The Impact of AI on Healthcare

Peter C. Raich, MD, FACP
Chief Medical Officer, Prosocial Applications, Inc.
Professor Emeritus, U. of Colorado

Revised December 26, 2023

Over the past several months there has been a great outpouring of interest and reporting on Artificial Intelligence (AI) and its impact on our current and future lives. Words like ChatGPT, AI art and artificial neural networks have caught our attention. AI or machine intelligence is achieved by computers searching through massive amounts of data, from which, through algorithms and repetition, they can learn to recognize patterns in the data, leading to an almost instantaneous completion of a related task.

We’ve already lived with AI applications for a good number of decades. These include a chess-playing computer system that was able to beat the world chess champion in 1997, widespread use of AI assistants such as Siri and Alexa, targeting of advertisements online, autonomous vehicles such cars and drones, language translation, facial recognition, robotic surgery and many more.

There is little question that AI will rapidly challenge the way the healthcare industry works: from searching a person’s medical records for early signs of disease, to increasing the accuracy of cancer screening, to AI medical assistants, to more rapid review and denials of insurance claims, AI’s impact on our healthcare system will come hard and fast. As a result, the patient-doctor relationship will be changed forever, not always for the better.

A 2023 Pew Research Center survey of public view on AI found that 60% of Americans would be uncomfortable if doctors relied on AI in managing their healthcare. Seventy-five percent felt that AI technology is being adopted too fast. Many raised concerns about changes in personal relationships and about health record security. A majority of participants expressed their belief that utilizing AI in healthcare will reduce medical mistakes and will lead to treating minority patients more fairly. They felt that AI could have a positive role in screening for skin cancer, but that it would have a negative impact on monitoring pain medication. Seventy-nine percent were against the use of chatbots in mental health care.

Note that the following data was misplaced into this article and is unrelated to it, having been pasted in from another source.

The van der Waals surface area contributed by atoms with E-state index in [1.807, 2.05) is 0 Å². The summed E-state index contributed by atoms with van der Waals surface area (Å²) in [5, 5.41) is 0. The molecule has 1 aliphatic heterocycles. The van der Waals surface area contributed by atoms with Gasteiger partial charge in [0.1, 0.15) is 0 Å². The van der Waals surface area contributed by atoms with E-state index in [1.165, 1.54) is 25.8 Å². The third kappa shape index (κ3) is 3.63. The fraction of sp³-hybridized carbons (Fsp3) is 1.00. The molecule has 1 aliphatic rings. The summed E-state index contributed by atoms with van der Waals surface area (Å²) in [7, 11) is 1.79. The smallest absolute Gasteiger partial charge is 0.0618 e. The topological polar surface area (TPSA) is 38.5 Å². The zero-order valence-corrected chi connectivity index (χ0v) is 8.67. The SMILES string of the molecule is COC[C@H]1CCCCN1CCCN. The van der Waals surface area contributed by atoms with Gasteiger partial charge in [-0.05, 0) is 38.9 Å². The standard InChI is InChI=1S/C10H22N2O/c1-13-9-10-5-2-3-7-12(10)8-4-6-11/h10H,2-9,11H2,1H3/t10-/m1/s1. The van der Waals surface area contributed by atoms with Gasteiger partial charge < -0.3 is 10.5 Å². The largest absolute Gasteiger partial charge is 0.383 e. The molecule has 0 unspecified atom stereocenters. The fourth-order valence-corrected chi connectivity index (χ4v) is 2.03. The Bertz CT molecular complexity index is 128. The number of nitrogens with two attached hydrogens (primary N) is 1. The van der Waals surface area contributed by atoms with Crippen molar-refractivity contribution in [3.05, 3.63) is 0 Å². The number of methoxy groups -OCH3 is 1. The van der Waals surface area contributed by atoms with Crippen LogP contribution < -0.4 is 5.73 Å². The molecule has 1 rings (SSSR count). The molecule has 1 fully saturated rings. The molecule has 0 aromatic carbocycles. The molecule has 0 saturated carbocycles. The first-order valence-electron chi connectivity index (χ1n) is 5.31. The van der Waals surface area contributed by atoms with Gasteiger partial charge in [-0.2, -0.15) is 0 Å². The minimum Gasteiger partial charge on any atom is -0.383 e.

Another 2023 study of patients’ attitudes toward AI1 found that preference for a human clinician or an AI driven diagnostic treatment plan was evenly split in 2,472 broadly diverse participants. However, when their providers actively supported the use of the AI developed tool, participants were more likely to accept it. This points to the importance of physician interaction, validation and assurance of accuracy in driving the acceptance of AI supported healthcare.

As AI methodology and applications move into the healthcare sector, we’re facing a rapidly expanding set of new challenges with data privacy and security. Since AI systems need to be trained on massive datasets, the secure and de-identified exchange of such datasets between healthcare and proprietary AI technology presents a major challenge. Current regulations have not kept up with this rapidly changing field and need to be updated in order for AI to have a positive place in healthcare.

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